Kindred Nursing Centers argues specifically that the circuit court erred in failing to apply the doctrine of estoppel to Louis's estate, as purportedly mandated by the FAA. Kindred Nursing Centers maintains that federal law requires a finding that the arbitration agreement was valid, either on the basis of the Cabinet's “ratification” of Jerry and Yvonne's execution of the agreement or on the basis of estoppel of Jerry. Although Kindred Nursing Centers urges us to “look to the federal substantive law of arbitrability to resolve this question[,]”7 it identifies no such federal substantive law which would lead to a different result than we have already reached on state law grounds. We are not obligated to construct arguments where the appellant has presented none. Hadley v. Citizen Deposit Bank, 186 S.W.3d 754, 759 (Ky.App.2005). We decline to do so here.
The appellant has turned to a number of federal cases in which various courts determined that state laws which are designed solely to limit the validity and enforceability of arbitration agreements are preempted by the FAA. Those same cases have also made clear that ordinary state law principles of contract, agency, and estoppel, which apply to all contracts, are not preempted and may still be employed to assess the validity of the agreement at issue. See, e . g., Thomson–CSF, S.A. v. American Arbitration Ass'n, 64 F.3d 773, 776 (2d Cir.1995). We have already determined that ratification, a principle of agency law, does not apply to the present scenario, and that Jerry cannot be estopped from denying his authority to execute the arbitration agreement. We turn now to Kindred Nursing Centers' argument that Louis's estate should be estopped from denying the validity of the agreement.
It is a plain and simple principle of agency law that an incompetent person cannot create an agency relationship. See 3 Am.Jur.2d Agency § 9 (2013). Louis was declared incompetent prior to his admission to the Harrodsburg Health Care Center, and his guardianship was never suspended or rescinded. He never took any action which bound him to an arbitration agreement prior to his incompetency, and Kindred Nursing Centers has articulated no principle of contract or agency which permitted any of his agents—Jerry, Yvonne, or the Cabinet—to bind him to the arbitration agreement, i.e., to waive his constitutional right to a jury trial.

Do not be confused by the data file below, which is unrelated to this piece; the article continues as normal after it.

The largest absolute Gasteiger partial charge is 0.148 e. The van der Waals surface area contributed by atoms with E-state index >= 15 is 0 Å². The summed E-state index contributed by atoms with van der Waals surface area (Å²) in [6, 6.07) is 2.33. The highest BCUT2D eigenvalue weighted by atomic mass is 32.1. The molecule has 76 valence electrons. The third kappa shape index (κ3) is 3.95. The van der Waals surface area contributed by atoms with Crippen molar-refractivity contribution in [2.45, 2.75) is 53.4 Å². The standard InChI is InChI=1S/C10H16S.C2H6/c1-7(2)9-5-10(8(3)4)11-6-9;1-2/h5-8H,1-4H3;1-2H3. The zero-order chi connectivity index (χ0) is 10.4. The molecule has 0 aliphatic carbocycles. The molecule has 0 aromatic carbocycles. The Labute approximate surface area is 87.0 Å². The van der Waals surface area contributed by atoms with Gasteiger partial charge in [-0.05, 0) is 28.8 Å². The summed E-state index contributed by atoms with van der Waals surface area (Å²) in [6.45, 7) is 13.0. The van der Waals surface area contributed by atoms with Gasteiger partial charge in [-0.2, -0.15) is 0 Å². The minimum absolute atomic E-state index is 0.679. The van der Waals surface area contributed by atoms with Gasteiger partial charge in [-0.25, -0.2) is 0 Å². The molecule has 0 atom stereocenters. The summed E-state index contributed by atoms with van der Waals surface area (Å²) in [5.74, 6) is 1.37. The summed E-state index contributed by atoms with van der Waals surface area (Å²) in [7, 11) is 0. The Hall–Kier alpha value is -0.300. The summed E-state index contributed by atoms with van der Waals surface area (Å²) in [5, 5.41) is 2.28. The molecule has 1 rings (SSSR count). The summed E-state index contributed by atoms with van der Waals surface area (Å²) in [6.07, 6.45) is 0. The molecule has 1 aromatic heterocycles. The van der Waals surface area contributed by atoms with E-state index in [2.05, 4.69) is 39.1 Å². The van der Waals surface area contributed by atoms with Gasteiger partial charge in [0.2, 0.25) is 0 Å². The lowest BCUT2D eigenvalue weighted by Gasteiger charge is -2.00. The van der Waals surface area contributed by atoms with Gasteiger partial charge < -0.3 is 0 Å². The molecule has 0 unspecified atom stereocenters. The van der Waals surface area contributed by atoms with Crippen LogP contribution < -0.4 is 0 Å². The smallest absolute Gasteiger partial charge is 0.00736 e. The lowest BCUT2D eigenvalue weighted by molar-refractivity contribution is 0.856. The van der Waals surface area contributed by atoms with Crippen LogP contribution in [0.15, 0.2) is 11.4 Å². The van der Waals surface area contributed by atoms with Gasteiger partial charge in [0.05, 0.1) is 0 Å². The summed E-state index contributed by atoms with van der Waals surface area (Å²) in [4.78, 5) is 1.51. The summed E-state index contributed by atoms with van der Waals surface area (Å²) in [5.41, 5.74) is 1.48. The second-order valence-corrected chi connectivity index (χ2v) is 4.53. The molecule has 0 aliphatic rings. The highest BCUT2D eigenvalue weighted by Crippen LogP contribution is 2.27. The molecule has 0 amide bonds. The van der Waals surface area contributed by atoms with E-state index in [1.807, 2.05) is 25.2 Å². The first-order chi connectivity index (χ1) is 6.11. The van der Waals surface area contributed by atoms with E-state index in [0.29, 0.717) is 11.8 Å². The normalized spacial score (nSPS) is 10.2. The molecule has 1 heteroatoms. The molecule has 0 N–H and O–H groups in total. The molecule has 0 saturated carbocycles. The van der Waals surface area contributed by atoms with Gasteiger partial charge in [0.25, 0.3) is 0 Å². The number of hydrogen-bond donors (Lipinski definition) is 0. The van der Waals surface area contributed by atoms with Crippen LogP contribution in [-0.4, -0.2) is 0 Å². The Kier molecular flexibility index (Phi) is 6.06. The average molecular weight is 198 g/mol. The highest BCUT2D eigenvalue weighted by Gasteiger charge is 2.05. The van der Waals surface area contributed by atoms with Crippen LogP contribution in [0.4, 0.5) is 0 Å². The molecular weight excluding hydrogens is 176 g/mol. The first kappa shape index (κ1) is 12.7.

Furthermore, estoppel of the estate is not justified. We have previously stated it was plain from the face of the document that it conferred only very limited power upon Jerry. The estate cannot be estopped for the same reason: Harrodsburg Health Care Center, that is to say, Kindred Nursing Centers, was given the means of ascertaining the scope of authority Louis had granted and could not rely on it in good faith for purposes of executing the arbitration agreement.
The document was plainly invalid for another reason, as well. Any power of attorney which is not durable terminates with the principal's incapacity, provided the person holding the power of attorney is aware of said incapacity. KRS 386.093(4). To be a durable power of attorney, the document must include “words showing the intent of the principal that the authority conferred shall be exercisable notwithstanding the principal's subsequent disability or incapacity [and] notwithstanding the lapse of time since the execution of the instrument.” KRS 386.093(1). Absent this language, the principal cannot be bound by the agent's actions. See id.
The parties agree that Louis's incapacity predated his admission to the Harrodsburg Health Care Center and that Jerry was aware of this incapacity. It is furthermore plain from the face of the “power of attorney” that there is no language of durability, and so it ended, if not before, upon Louis's incapacity. These facts were easily discernible to nursing home administrators. Estoppel of the estate was not warranted on ordinary grounds of equity.
We affirm the October 12, 2011 order of the Mercer Circuit Court denying Kindred Nursing Centers' motion to compel arbitration for want of a valid arbitration agreement.
2. We will refer to the appellants collectively as “Kindred Nursing Centers.”
3. The Admissions Agreement was not made part of the circuit court record. This matter will be addressed further elsewhere in the opinion.
4. The interlocutory nature of an order to compel arbitration does not deprive us of jurisdiction. Kentucky Revised Statutes (KRS) 417 .220(1)(a); Padgett v. Steinbrecher, 355 S.W.3d 457, 460 (Ky.App.2011) (citations omitted).
5. Kindred Nursing Centers has attached the initial Admission Agreement to its brief as Item 5 of the appendix. We could not locate this document anywhere in the circuit court's record, and the copy in the brief does not bear the pagination of an item that was in the record below. It is inappropriate to include information in an appellate brief which was not part of the record before the circuit court. Kentucky Rules of Civil Procedure 76.12(4)(c)(vii) (“materials and documents not included in the record shall not be introduced or used as exhibits in support of briefs.”). We will not consider evidence the circuit court had no opportunity to examine.
6. We note again that Kindred Nursing Centers has not claimed that the order establishing Jerry as an emergency guardian provides the basis of actual authority or estoppel. Instead, the appellant maintains only that Jerry's representation of authority—premised on the power of attorney document—induced it to enter into the admissions agreements. Our discussion is limited accordingly.
7. Appellant's brief, p. 22.
ACREE, Chief Judge.
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Docket No: No. 2011–CA–002067–MR.
Decided: April 19, 2013
Court: Court of Appeals of Kentucky.